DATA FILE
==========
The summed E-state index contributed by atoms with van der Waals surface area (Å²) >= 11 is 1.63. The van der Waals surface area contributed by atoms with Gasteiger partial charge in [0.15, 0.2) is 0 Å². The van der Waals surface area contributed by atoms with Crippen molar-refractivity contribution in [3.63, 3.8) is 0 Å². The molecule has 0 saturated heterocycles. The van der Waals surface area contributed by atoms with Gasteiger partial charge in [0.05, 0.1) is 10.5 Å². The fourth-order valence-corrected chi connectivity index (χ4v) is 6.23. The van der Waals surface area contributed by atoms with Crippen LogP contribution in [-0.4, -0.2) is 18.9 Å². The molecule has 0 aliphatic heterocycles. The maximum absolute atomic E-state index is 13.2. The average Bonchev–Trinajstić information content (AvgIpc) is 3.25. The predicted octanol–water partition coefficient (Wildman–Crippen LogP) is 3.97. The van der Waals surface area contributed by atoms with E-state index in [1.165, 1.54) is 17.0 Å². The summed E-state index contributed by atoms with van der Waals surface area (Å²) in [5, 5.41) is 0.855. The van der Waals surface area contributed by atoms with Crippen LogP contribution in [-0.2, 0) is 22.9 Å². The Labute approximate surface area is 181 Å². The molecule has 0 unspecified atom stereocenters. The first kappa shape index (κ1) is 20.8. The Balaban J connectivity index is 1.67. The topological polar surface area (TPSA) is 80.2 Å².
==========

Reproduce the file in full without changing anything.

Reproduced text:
The summed E-state index contributed by atoms with van der Waals surface area (Å²) >= 11 is 1.63. The van der Waals surface area contributed by atoms with Gasteiger partial charge in [0.15, 0.2) is 0 Å². The van der Waals surface area contributed by atoms with Crippen molar-refractivity contribution in [3.63, 3.8) is 0 Å². The molecule has 0 saturated heterocycles. The van der Waals surface area contributed by atoms with Gasteiger partial charge in [0.05, 0.1) is 10.5 Å². The fourth-order valence-corrected chi connectivity index (χ4v) is 6.23. The van der Waals surface area contributed by atoms with Crippen LogP contribution in [-0.4, -0.2) is 18.9 Å². The molecule has 0 aliphatic heterocycles. The maximum absolute atomic E-state index is 13.2. The average Bonchev–Trinajstić information content (AvgIpc) is 3.25. The predicted octanol–water partition coefficient (Wildman–Crippen LogP) is 3.97. The van der Waals surface area contributed by atoms with E-state index in [1.165, 1.54) is 17.0 Å². The summed E-state index contributed by atoms with van der Waals surface area (Å²) in [5, 5.41) is 0.855. The van der Waals surface area contributed by atoms with Crippen LogP contribution in [-0.2, 0) is 22.9 Å². The Labute approximate surface area is 181 Å². The molecule has 0 unspecified atom stereocenters. The first kappa shape index (κ1) is 20.8. The Balaban J connectivity index is 1.67. The topological polar surface area (TPSA) is 80.2 Å².